If you feel like you are missing a positive mindset or healthy lifestyle, try out some of the tips we gathered from therapists, coaches and psychologists on how to practice good mental health.
1. Catherine Asta, Psychotherapist | Instagram
“We are constantly evolving. Every single day. We outgrow friendships, relationships, jobs, careers, people, places and things. And that’s okay because we all grow individually – in response to the world around us – we are all a work in progress.
If you can’t be you, if you don’t feel like you are living and breathing your potential or you feel stifled and stuck – perhaps consider this – just like a plant that eventually outgrows its pot and needs repotting into one that has room for the roots to grow and expand, that you too need that room to grow new connections and to expand to become the woman you are becoming?
Growth can feel scary. Growth means change.”
2. Phanella Fine, Confidence Coach | Instagram
“That ‘doing your best’ does not mean pushing yourself to a breaking point. So if you’re nearing your limit, consider this a reminder that taking a break will do your career more good right now than almost anything else you could do.”
3. Martine Witter, Therapist | Instagram
“Notice your thoughts and choose what to accept, reject, resist and tolerate. Thoughts create our realities but remember you’re the author of your reality and can choose to minimise or maximise stress.”
4. Rowena Wood, Burnout Coach | FL Profile
“You can’t always avoid external obligations, but you can put in place strategies that can help you stay healthy and well. This is a process that takes time and too much to cover in this article but here are my top 5 micro-steps to make a start on change:
- Establish a sleep routine, with a regular time for going to bed and getting up.
- Get the negative out of your head before bed! It’s essential to chuck out anything that’s felt negative, draining, or toxic before you go to bed.
- Create a ‘device free’ relaxing haven in your bedroom. If you like to read before sleep and use your device, switch it to ‘night’ mode.
- Introduce a ‘cut off’ time for reading and replying to e-mails. My personal time is 7 p.m.
- Leave a reasonable space of time between eating and going to bed, ideally at least 2-3 hours and try to keep your evening meal light.”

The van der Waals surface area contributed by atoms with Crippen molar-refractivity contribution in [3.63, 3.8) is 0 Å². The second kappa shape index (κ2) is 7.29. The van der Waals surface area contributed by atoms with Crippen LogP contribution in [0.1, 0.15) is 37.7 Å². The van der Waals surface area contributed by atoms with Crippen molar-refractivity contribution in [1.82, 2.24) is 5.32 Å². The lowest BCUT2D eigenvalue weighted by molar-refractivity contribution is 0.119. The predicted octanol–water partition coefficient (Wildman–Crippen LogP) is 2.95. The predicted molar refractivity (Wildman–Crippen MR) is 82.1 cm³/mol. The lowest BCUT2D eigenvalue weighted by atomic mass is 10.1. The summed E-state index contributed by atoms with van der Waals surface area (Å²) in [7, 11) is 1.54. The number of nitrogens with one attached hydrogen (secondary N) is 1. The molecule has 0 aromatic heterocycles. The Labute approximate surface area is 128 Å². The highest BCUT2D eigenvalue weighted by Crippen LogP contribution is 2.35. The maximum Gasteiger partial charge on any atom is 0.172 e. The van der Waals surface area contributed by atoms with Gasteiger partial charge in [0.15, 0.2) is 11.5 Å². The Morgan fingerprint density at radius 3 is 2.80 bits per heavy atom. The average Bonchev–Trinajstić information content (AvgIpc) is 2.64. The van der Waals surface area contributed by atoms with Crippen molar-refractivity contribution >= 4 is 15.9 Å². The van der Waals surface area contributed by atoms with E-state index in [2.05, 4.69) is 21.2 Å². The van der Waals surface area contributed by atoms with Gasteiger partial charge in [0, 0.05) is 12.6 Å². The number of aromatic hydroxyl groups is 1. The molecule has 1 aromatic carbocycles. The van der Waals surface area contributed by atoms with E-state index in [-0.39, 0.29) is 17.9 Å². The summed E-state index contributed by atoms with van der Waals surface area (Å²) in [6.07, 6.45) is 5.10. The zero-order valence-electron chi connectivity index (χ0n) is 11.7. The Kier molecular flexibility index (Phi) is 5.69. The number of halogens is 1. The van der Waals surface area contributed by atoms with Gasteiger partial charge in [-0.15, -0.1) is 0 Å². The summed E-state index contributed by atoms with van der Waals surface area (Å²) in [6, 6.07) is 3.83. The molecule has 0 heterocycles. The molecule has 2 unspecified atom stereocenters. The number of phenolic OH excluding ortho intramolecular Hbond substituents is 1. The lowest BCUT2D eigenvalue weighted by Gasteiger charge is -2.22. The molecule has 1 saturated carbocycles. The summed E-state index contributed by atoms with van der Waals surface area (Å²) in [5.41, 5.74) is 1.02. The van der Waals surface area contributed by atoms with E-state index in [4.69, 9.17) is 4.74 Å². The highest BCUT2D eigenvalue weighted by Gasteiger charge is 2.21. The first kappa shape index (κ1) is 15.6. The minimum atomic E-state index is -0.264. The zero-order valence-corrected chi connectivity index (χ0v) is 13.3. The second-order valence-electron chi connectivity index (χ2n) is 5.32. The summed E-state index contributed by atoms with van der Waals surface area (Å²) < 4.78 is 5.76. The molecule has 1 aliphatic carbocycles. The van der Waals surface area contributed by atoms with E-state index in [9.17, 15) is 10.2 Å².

5. Lauren Paton, Coach, Mentor & Energy Healer | FL Profile
“So often we feel like we need to control our emotions. Control our anger. Control our fear. Control our self-doubt. Control our anxiety.
But usually controlling them means not actually feeling them and not allowing them to be processed. That means they stay with us. They get stuck. We’re just squashing them down and hoping that we can ignore them for a bit longer. Sooner or later though, they’ll come out, and by that time they’ve usually become bigger and that’s when they really get in the way.
We need to let go of this idea of controlling them because they aren’t bad. They help us, they teach us important lessons and they show us where we need to pay attention.
Next time you feel it happening, notice the emotion. Name it if you can. Ask yourself – what is this emotion telling me? What do I need to do to release it?”
6. Beaulah Chizimba, Coach | FL Profile
“Try not to feel so alone with the problems you face right now that you forget to ask for help. Vent your frustrations by talking to someone you trust and seek advice. If you think that you have taken on too much work, make a list of the most important things and need to get done in consultation with your colleagues and manager. Many people end up burnt out because they feel embarrassed to go back to their team and communicate that they think they have overcommitted. It is perfectly okay to negotiate new deadlines or ask others to complete the rest of the tasks appropriately.”
7. Ruth Kudzi, Coach | Instagram
“The grass ceiling is your fixed mindset. We can change things when we have a growth mindset. It means we stay open to improving and developing and not using “that’s just who I am” as an excuse not to change.”
8. Charlotte Armitage, Psychologist | Instagram
“Whilst the boundaries of behaviour may not yet be firmly established online, you are able to set your own boundaries in relation to social media use and ultimately decide what feels comfortable for you.
- Set periods of time where you will be social media free.
- Practice mindful scrolling and learn to become aware of how certain content makes you feel.
- Manage your own boundaries including privacy settings; how much of your personal and private information you share and how you respond to others.”
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